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Accounting For Pollution

Activists in Houston are suing EPA over claims that the agency undercounts toxic air emissions

by Glenn Hess
May 9, 2013 | A version of this story appeared in Volume 91, Issue 19

Several community organizations have filed a lawsuit to force the Environmental Protection Agency to review the way it measures toxic air pollution from oil refineries and petrochemical plants along the Texas-Louisiana Gulf Coast.

In a complaint filed in early May in the U.S. District Court for the District of Columbia, Air Alliance Houston and three other activist groups charge that EPA’s formulas for estimating emissions of benzene, butadiene, and other pollutants are “outdated and inaccurate.”

Recent independent studies at Marathon Oil, Shell, and BP refineries measured actual emissions at levels 10 to 100 times higher than estimates based on the methods facilities currently use to report their releases, the suit says.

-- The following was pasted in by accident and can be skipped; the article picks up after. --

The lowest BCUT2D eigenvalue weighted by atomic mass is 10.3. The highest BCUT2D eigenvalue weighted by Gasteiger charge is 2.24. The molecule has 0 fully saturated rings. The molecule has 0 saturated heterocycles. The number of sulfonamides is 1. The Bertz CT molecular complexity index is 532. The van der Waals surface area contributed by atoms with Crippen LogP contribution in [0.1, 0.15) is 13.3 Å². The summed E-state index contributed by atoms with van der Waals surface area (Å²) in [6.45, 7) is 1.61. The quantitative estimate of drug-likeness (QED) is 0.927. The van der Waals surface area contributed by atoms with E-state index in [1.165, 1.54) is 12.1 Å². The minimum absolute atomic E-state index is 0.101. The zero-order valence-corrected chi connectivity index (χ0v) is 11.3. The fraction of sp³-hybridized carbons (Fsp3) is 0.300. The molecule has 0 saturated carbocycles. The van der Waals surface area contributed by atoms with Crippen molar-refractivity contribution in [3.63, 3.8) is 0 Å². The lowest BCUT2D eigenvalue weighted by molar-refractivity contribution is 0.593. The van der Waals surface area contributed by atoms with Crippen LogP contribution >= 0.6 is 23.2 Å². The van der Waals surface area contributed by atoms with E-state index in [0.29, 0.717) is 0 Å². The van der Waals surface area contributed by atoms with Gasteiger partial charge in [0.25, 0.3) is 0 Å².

“We have filed this complaint as a last resort, and only because EPA has ignored repeated requests to address the problem,” says Adrian D. Shelley III, executive director of Air Alliance Houston. “We must know what is in our air if we are going to clean it up and protect public health. Basically, it’s an ‘enough is enough’ situation.”

EPA has not reviewed its methodology for calculating air emissions from wastewater treatment systems since 1998, and air emission equations for liquid storage tanks have not been examined since 2006, according to the complaint. The Clean Air Act requires the agency to review and, if necessary, modify the formulas at least once every three years.

An EPA official says the agency is reviewing the suit.


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